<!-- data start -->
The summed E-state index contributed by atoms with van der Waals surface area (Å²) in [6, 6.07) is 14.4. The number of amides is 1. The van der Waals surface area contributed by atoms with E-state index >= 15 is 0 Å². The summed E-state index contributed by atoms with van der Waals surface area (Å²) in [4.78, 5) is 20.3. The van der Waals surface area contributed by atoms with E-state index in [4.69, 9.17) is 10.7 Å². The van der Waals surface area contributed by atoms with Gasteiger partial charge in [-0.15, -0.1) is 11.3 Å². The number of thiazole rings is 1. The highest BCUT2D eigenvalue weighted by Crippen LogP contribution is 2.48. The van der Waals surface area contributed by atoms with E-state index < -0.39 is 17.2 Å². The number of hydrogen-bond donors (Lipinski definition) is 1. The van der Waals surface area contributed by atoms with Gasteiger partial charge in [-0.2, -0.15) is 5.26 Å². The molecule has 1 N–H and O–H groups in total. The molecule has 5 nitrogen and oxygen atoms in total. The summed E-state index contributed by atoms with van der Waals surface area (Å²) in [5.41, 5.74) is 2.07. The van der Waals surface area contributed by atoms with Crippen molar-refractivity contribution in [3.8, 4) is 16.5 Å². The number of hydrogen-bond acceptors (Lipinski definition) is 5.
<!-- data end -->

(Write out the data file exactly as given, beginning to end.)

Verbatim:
The summed E-state index contributed by atoms with van der Waals surface area (Å²) in [6, 6.07) is 14.4. The number of amides is 1. The van der Waals surface area contributed by atoms with E-state index >= 15 is 0 Å². The summed E-state index contributed by atoms with van der Waals surface area (Å²) in [4.78, 5) is 20.3. The van der Waals surface area contributed by atoms with E-state index in [4.69, 9.17) is 10.7 Å². The van der Waals surface area contributed by atoms with Gasteiger partial charge in [-0.15, -0.1) is 11.3 Å². The number of thiazole rings is 1. The highest BCUT2D eigenvalue weighted by Crippen LogP contribution is 2.48. The van der Waals surface area contributed by atoms with E-state index < -0.39 is 17.2 Å². The number of hydrogen-bond donors (Lipinski definition) is 1. The van der Waals surface area contributed by atoms with Gasteiger partial charge in [-0.2, -0.15) is 5.26 Å². The molecule has 1 N–H and O–H groups in total. The molecule has 5 nitrogen and oxygen atoms in total. The summed E-state index contributed by atoms with van der Waals surface area (Å²) in [5.41, 5.74) is 2.07. The van der Waals surface area contributed by atoms with Crippen molar-refractivity contribution in [3.8, 4) is 16.5 Å². The number of hydrogen-bond acceptors (Lipinski definition) is 5.